LOS ANGELES — After noteworthy stints as a druggie porn star in "Boogie Nights," a psychotic beau in "Fear" and a master heist man in "The Italian Job," Mark Wahlberg isn't exactly known for churning out family-friendly fare. But that didn't stop Disney from calling the 34-year-old actor to star in its new underdog biopic "Invincible," slated for release next year.
The film, powered by the same production team that did two other Disney feel-good sports hits, "The Rookie" and "Miracle," tracks the real-life story of Vince Papale (Wahlberg), a Philadelphia Eagles fan who beats the odds by living out every fan's fantasy and earning a walk-on spot on his NFL hometown team in 1976.
"This guy is a hero," Wahlberg said of his character at the "Four Brothers" DVD release party, thrown in conjunction with a charity basketball event benefiting his Youth Foundation. "He's what every person who ever aspired to play in the NFL or professional sports wants to be."
Papale was a down-on-his-luck 30-year-old substitute teacher and part-time bartender when he made the Eagles roster, after first-year head coach Dick Vermeil, played by Greg Kinnear ("As Good as It Gets"), invited fans to battle it out for an open spot. He became the oldest NFL rookie to play without any prior college football experience. He ended up playing on the team for three seasons.
"The guy became the heart and soul of the team and uplifted the whole city," Wahlberg said. "[Papale] is the real Rocky Balboa of Philadelphia, and he's an amazing guy, an amazing father and an amazing son. He has all the heart in the world."
To get into gridiron shape for the part, the actor was pushed into an extensive training regime to slim down after packing on the pounds for his last role, as a cop in Martin Scorsese's upcoming "The Departed." That film, slated to hit theaters in August, boasts an all-star cast including Leonardo DiCaprio as a young undercover officer, managed by Wahlberg, who's assigned to gain access to a Boston mob ring run by Jack Nicholson's gangland chief. Matt Damon, Alec Baldwin and Martin Sheen round out the ensemble.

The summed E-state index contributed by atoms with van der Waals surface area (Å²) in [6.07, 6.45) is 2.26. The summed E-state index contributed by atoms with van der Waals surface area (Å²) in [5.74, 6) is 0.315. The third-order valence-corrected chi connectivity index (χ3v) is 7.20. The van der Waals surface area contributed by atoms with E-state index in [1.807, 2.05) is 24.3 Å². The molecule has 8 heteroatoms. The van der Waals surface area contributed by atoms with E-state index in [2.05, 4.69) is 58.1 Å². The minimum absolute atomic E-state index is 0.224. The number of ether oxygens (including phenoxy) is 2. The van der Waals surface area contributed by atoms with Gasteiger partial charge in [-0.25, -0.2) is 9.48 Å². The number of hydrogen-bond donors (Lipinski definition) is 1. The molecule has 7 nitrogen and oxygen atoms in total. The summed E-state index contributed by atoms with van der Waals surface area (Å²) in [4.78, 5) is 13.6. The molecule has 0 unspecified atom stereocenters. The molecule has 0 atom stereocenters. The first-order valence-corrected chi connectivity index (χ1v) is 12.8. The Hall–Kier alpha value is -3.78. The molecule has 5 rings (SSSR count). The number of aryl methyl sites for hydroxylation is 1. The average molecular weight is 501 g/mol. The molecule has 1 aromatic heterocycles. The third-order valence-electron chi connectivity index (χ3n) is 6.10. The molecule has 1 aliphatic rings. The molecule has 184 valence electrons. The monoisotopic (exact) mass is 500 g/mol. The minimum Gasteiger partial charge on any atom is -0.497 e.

Meanwhile, filming for "Invincible," which will be the directorial debut of "The Fast and the Furious" cinematographer Ericson Core, has wrapped in Philadelphia. It is expected to hit theaters in the fall.
"I am not wanting to play any other sports right now," Wahlberg joked. "Just a little bit of golf, but that's it."
The actor should have some time to practice his golf swing, since he plans to keep his schedule fairly light this year. That is, until summer rolls around, when production is anticipated to begin on "The Brazilian Job," the sequel to the 2003 blockbuster hit "The Italian Job." Wahlberg is expected to reprise his role as mastermind Charlie Croker, and his crew of thieves — including Charlize Theron, Mos Def, Seth Green and Jason Statham — is also expected to return. F. Gary Gray, who directed the first installment, has been approached to helm the sequel, and all the cast is waiting on right now is the script, Wahlberg says.
"A lot of movie sequels don't live up to the original, so we want to make it as good, or better, and we're all patient," he said.
Wahlberg added that he is looking to spend more time with his daughter, Ella Rae, and isn't opposed to taking more calculated risks about the projects he takes on.
"I'm only making movies now that I would want to see or that I think people would want to see me in," he said. "I've done the work with great directors, so now I want to do what the people want to see."
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